Ryan Giggs is the new Wales manager but, while he was a hero at his club, he never had the same relationship with his national team – as Scott Johnson explained in WSC 328, June 2014
15 January ~ Ryan Giggs, Manchester United’s new interim manager, has long been a darling of the mainstream media but he continues to divide opinion in Wales. The fact that Giggs is still impressing at the highest level of club football has only recycled the bitterness associated with his international career and premature retirement.
Giggs was the youngest ever Welsh international when he made his senior debut as a 17-year-old in October 1991, but did not feature in a friendly until March 2000. He scored in a 2-1 defeat by Finland at the Millennium Stadium that was watched by a crowd in excess of 65,000, but missed the previous 18 friendlies. Under no circumstances would someone of his stature in the England side, Wayne Rooney for example, have received such an easy ride.
Giggs has since claimed that playing two games in a week was the cause of niggling injuries and that he decided, along with Alex Ferguson, that missing non-competitive games was the solution. It may have been the solution for Manchester United, but it caused resentment among Wales fans, especially when Giggs would routinely feature in the games either side of an international fixture.
Wales find themselves in a similar predicament at present with Gareth Bale, comfortably the best player in the national squad and a key player at Real Madrid. It was assumed that such a substantial investment by his new club, coupled with a history of back problems, would see a repeat of what happened with Giggs. Instead, Bale turned up and starred in the recent friendly against Iceland, despite featuring in the Madrid derby a few days before. Bale may have an ulterior motive for returning to south Wales, where his family are based, but it was encouraging to see the desire and commitment that was perceived to be lacking from Giggs.
When he played for his country, however, Giggs’s best efforts were never quite good enough. Wales were close to qualifying for a major championship twice in his time with the team. A late Florin Raducioiu winner for Romania in a 2-1 defeat in November 1993 denied them a place at the subsequent World Cup while a flat 1-0 home loss against Russia in a European Championship play-off in 2003 featured Giggs hitting a post.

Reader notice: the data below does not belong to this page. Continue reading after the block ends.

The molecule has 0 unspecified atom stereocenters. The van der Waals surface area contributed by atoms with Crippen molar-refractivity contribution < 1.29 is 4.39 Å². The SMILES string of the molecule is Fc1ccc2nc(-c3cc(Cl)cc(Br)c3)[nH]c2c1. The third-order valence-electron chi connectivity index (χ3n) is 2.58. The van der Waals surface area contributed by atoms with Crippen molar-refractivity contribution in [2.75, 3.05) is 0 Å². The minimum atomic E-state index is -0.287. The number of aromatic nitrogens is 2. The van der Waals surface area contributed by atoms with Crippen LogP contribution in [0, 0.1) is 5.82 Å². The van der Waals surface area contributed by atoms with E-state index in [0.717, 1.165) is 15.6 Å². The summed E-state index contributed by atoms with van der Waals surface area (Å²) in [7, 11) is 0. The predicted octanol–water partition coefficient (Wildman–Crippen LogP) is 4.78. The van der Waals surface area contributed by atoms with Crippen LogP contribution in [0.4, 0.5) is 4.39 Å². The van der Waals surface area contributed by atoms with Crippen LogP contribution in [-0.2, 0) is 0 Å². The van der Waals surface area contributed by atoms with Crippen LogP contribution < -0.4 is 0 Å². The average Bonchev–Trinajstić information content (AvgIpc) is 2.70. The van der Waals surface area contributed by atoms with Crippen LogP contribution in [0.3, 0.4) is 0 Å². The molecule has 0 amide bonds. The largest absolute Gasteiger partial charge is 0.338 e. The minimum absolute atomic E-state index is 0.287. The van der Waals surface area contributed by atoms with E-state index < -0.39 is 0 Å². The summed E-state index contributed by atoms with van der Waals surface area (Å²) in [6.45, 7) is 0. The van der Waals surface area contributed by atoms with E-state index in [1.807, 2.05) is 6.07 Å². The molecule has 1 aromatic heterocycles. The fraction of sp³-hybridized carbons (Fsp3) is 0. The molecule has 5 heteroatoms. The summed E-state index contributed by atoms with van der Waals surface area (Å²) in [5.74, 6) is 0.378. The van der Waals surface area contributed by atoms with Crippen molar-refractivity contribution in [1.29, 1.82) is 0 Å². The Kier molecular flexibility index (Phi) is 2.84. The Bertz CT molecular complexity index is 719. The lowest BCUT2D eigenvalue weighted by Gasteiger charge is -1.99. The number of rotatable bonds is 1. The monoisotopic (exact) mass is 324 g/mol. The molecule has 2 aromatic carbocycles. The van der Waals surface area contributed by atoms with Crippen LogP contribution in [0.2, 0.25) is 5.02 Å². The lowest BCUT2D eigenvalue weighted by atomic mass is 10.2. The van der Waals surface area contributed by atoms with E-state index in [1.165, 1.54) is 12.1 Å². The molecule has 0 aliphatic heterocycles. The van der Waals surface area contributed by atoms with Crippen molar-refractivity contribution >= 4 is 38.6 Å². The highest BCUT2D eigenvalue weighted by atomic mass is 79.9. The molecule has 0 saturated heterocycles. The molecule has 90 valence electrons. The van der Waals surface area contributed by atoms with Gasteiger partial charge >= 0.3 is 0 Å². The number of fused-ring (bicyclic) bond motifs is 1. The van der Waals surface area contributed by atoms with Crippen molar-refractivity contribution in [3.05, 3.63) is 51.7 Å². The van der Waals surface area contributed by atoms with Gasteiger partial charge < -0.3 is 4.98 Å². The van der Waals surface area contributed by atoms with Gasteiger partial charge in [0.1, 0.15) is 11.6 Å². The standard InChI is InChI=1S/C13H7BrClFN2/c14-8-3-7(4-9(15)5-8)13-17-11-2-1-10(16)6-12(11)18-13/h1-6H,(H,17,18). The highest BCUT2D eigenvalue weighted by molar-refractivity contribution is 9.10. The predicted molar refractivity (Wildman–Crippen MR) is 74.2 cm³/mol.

At a time when the current Welsh side are rich in potential but short on experience or leadership, the involvement of Giggs would have proved invaluable with the team lacking leadership and purpose in the immediate aftermath of Gary Speed’s death. His participation at the 2012 Olympics as the captain of Team GB only made his absence more pronounced.
He is not held in the same esteem as Craig Bellamy, who recently retired having soldiered on despite a series of serious knee injuries, or either Speed and Mark Hughes, who subsequently managed their country with distinction. Hughes famously emphasised his commitment as a player by playing for Wales and Bayern Munich on the same day, flying by helicopter to represent his new club and arriving in time for the second half.
The fact that Giggs is still playing at 40 and has accumulated a wealth of titles and honours would more than justify his decision to bow out when he did. He has only started around a third of United’s games in the last three years, but retains the ability to shine on occasion, as he demonstrated in the recent Champions League tie with Olympiakos. He has also used his spare time to obtain coaching badges and was the first player to earn his UEFA Pro Licence. He was a player-coach at the club under David Moyes prior to inheriting his job and this experience will certainly benefit him when he inevitably returns to the international set-up as Wales manager.
The preferred choice when both Speed and Chris Coleman were hired, Giggs rebuffed the FA of Wales’ advances on both occasions. Coleman recently signed a new two-year deal but was an underwhelming appointment at a difficult time. The general view is he is merely keeping the seat warm for Giggs, who will surely have retired by the time Coleman’s contract expires and is unlikely to say no for a third time. It will be interesting to see how he is received by the Welsh public and to witness the irony of him address withdrawals and high-profile absentees. Scott Johnson
Ryan Giggs’ dedication to Wales was also the subject for the cover of WSC 191, January 2003